This extract says in January 2020 Whitty thought Covid could be contained.
This extract says in February 2020 Whitty was “worried about pulling trigger too soon”.
And in this extract, from February 2021, Vallance says Whitty was “a delayer”.
Asked about Whitty’s stance, Vallance says it is important to remember that, as chief medical officer, Whitty was very aware of the health downsides of a lockdown, for example, from people not getting treatment for other conditions.
Back at the Covid inquiry, Andrew O’Connor, counsel for the inquiry, is asking Vallance about the period in February and early March 2020, when the government was working out how to respond to Covid.
O’Connor shows an extract from the witness statement from Ben Warner, a No 10 aide. Warner said the government should have developed plans for a lockdown earlier.
Vallance says the government was not in a position to implement some of the NPIs (non-pharmaceutical interventions – lockdowns, social distancing, masks etc).
Q: Should Sage have been pushing for these measures earlier?
Vallance says the scientists thought these measures would be necessary. But he accepts they were wrong about timing.
Where we were wrong [was] our belief that we understood when to do that.
He says the data coming in on 14 and 15 March showed that Covid was much more advanced than they thought. The NPIs were needed urgently, he says.
He says there had been a data problem.
Here are tweets from journalists on the highlights from the Sunak speech and Q&A.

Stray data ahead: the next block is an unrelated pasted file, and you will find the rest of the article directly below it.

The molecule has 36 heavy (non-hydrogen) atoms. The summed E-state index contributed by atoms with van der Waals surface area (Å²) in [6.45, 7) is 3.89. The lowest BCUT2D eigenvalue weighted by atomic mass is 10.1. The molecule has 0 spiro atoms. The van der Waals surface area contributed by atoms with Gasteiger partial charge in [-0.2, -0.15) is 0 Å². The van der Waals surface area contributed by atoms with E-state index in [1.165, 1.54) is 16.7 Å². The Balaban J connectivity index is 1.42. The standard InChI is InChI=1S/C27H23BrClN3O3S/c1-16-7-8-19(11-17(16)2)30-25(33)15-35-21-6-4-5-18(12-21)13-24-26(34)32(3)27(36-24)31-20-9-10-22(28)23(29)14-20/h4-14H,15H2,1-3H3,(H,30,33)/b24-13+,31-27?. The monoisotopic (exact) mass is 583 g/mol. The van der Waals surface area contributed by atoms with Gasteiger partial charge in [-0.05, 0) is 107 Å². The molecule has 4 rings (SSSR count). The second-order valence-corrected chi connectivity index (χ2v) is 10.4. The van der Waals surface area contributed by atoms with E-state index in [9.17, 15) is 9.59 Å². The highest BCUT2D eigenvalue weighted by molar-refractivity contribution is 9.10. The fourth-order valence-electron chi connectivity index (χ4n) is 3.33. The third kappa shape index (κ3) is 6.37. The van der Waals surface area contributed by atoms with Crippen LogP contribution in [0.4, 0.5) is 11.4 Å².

From ITV’s Robert Peston
The Chancellor will DEFINITELY cut personal income taxes on Wednesday, income tax or national insurance. If he doesn’t the PM will look incredibly foolish for saying this morning, repeatedly, that the moment has come to start cutting taxes, because he knows most voters don’t see the extension of capital allowances for business (though important and expensive) as tax cuts that matter to them. And Rishi Sunak is not a PM who creates expectations if he knows those expectations will be disappointed.
From Robert Colvile, a Sunday Times columnist (and head of the Centre for Policy Studies, a Tory thinktank)
From the BBC’s Iain Watson
From my colleague Ben Quinn
Q: On tax, wouldn’t it make more sense to just lower thresholds – instead of taking with one hand, and giving with the other (by reducing the headline rate).
Sunak says he has taken difficult decisions on tax.
Now, because he has halved inflation, and because the economy has outperformed, he is in a position to look at cutting taxes.
He says, when he became PM, everyone was forecasting a recession for this year.
He says, as he explained in his speech, the government will address tax cuts “seriously and responsibly”. The government will be disciplined, he says. And it will focus on supply side measures.
That is the end of Sunak’s Q&A.
Sunak says the number of small boat crossings have fallen by a third this year.
No one thought that was “remotely possible” when he made the pledge to stop the small boats, he claims.
But he says he is determined to finish the job.
He says he will not let a foreign court stop the UK sending planes to Rwanda.
Rishi Sunak has finished his speech, and is now taking questions.
He says Labour would put up borrowing by £28bn a year. That means it would not be able to cut taxes, he says.
He says there will be a “clear contrast” at the election.